Most golfers today realize that a player must keep working on his swing if he hopes to improve and to play and score better. Now this can frequently present a problem: many a golfer becomes so engrossed with performing this movement and that movement correctly that even during the course of a round the chief thing on his mind is technique, not playing the shot. Of course, playing the shot has to come first. But then, how do you reconcile this with the concentration you must also put out to build a better swing so you will hit the ball better?
I can only tell you my ideas on the subject. To begin with, the practice fairway is the place where a golfer should properly concern himself with executing theory, developing the correct moves which he hopes will become habitual through practice and playing. When you are playing a round, the practice swing before a shot should serve as the bridge between the practice fairway and actually hitting the shot. When you perform your practice swing, treat it as a quick refresher course in the one or two specific points you were working on and hoping to incorporate into your swing. Then you must forget about the niceties of technique, and when you step up to hit the ball you must put all of your thoughts on hitting the shot, playing the individual shot you are confronted with. At the back of your mind, to be sure, there will be one or two permanent thoughts (such as starting back slowly), but at the forefront of your mind you should have only one conscious aim: playing the particular shot as well as you can.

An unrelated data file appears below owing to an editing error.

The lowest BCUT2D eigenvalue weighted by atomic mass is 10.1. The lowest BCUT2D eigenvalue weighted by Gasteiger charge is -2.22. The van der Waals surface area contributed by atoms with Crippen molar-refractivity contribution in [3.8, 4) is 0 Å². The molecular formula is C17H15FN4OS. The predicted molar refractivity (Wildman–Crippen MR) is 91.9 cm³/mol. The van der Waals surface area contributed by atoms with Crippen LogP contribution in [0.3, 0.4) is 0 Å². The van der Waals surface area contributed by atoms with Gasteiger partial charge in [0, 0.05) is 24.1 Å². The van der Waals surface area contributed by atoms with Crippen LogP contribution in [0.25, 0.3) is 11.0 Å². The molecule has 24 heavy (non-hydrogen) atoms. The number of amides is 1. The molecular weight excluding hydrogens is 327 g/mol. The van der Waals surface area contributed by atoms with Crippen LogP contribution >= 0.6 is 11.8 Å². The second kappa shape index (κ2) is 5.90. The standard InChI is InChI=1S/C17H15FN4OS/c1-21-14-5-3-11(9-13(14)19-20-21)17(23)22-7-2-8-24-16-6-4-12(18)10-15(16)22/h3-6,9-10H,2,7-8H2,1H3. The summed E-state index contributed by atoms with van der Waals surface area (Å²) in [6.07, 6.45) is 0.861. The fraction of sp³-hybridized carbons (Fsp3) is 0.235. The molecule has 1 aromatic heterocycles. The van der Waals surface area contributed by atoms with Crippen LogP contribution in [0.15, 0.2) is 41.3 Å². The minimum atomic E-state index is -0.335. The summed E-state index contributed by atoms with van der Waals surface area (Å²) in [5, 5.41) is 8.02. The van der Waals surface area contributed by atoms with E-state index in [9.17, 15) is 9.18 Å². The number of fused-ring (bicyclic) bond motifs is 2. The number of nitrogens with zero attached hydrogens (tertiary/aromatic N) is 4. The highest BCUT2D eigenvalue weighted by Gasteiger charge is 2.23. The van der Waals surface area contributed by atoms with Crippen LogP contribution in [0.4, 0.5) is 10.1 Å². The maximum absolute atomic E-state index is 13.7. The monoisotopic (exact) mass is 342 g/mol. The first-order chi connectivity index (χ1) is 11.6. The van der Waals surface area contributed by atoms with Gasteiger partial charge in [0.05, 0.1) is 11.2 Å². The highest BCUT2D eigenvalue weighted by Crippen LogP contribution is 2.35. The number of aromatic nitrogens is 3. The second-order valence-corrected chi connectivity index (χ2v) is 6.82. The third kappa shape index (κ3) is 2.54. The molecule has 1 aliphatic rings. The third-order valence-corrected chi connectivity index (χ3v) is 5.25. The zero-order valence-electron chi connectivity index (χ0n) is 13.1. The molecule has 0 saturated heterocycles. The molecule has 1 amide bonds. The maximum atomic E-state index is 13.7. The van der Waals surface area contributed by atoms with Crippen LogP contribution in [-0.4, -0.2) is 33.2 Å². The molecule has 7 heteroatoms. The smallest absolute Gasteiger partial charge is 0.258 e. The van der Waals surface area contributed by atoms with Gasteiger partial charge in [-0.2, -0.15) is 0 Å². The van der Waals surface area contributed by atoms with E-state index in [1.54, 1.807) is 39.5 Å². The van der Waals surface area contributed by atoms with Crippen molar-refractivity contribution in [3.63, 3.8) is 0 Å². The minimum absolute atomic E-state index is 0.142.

from BUD HOLSCHER, Apple Valley, Calif.
September 8, 1957
playing the shot
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